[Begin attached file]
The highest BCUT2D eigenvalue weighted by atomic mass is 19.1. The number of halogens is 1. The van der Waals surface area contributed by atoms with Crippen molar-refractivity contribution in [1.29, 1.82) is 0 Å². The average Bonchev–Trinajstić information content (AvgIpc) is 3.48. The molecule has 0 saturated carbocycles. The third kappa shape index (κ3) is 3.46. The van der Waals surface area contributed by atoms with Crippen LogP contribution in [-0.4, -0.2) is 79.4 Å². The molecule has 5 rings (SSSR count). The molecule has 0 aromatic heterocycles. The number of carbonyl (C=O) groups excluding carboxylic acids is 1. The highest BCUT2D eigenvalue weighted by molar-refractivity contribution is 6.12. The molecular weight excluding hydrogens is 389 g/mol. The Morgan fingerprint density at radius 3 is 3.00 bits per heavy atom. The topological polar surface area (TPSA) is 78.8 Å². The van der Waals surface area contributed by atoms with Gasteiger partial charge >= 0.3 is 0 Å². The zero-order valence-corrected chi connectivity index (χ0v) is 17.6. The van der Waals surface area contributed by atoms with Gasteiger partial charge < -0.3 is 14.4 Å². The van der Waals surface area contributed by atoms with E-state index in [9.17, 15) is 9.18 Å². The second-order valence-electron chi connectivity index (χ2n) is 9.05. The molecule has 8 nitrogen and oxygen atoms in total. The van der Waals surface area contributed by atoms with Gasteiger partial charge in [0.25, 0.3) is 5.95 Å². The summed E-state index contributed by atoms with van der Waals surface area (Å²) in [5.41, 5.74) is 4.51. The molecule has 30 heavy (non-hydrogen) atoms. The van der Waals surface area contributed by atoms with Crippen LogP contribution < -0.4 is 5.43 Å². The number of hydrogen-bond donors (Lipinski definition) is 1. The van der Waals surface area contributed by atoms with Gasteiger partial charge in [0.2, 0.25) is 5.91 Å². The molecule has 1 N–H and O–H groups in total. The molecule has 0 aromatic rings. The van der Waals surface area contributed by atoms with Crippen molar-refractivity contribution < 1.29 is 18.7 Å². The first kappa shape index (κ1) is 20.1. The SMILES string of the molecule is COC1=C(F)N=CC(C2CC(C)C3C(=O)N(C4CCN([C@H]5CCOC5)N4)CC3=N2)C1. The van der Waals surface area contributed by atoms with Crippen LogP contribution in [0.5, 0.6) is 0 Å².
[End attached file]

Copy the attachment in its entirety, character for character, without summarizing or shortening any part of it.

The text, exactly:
The highest BCUT2D eigenvalue weighted by atomic mass is 19.1. The number of halogens is 1. The van der Waals surface area contributed by atoms with Crippen molar-refractivity contribution in [1.29, 1.82) is 0 Å². The average Bonchev–Trinajstić information content (AvgIpc) is 3.48. The molecule has 0 saturated carbocycles. The third kappa shape index (κ3) is 3.46. The van der Waals surface area contributed by atoms with Crippen LogP contribution in [-0.4, -0.2) is 79.4 Å². The molecule has 5 rings (SSSR count). The molecule has 0 aromatic heterocycles. The number of carbonyl (C=O) groups excluding carboxylic acids is 1. The highest BCUT2D eigenvalue weighted by molar-refractivity contribution is 6.12. The molecular weight excluding hydrogens is 389 g/mol. The Morgan fingerprint density at radius 3 is 3.00 bits per heavy atom. The topological polar surface area (TPSA) is 78.8 Å². The van der Waals surface area contributed by atoms with Gasteiger partial charge >= 0.3 is 0 Å². The zero-order valence-corrected chi connectivity index (χ0v) is 17.6. The van der Waals surface area contributed by atoms with Gasteiger partial charge < -0.3 is 14.4 Å². The van der Waals surface area contributed by atoms with E-state index in [9.17, 15) is 9.18 Å². The second-order valence-electron chi connectivity index (χ2n) is 9.05. The molecule has 8 nitrogen and oxygen atoms in total. The van der Waals surface area contributed by atoms with Gasteiger partial charge in [0.25, 0.3) is 5.95 Å². The summed E-state index contributed by atoms with van der Waals surface area (Å²) in [5.41, 5.74) is 4.51. The molecule has 30 heavy (non-hydrogen) atoms. The van der Waals surface area contributed by atoms with Crippen LogP contribution < -0.4 is 5.43 Å². The number of hydrogen-bond donors (Lipinski definition) is 1. The van der Waals surface area contributed by atoms with Gasteiger partial charge in [0.2, 0.25) is 5.91 Å². The molecule has 1 N–H and O–H groups in total. The molecule has 0 aromatic rings. The van der Waals surface area contributed by atoms with Crippen molar-refractivity contribution < 1.29 is 18.7 Å². The first kappa shape index (κ1) is 20.1. The SMILES string of the molecule is COC1=C(F)N=CC(C2CC(C)C3C(=O)N(C4CCN([C@H]5CCOC5)N4)CC3=N2)C1. The van der Waals surface area contributed by atoms with Crippen LogP contribution in [0.5, 0.6) is 0 Å².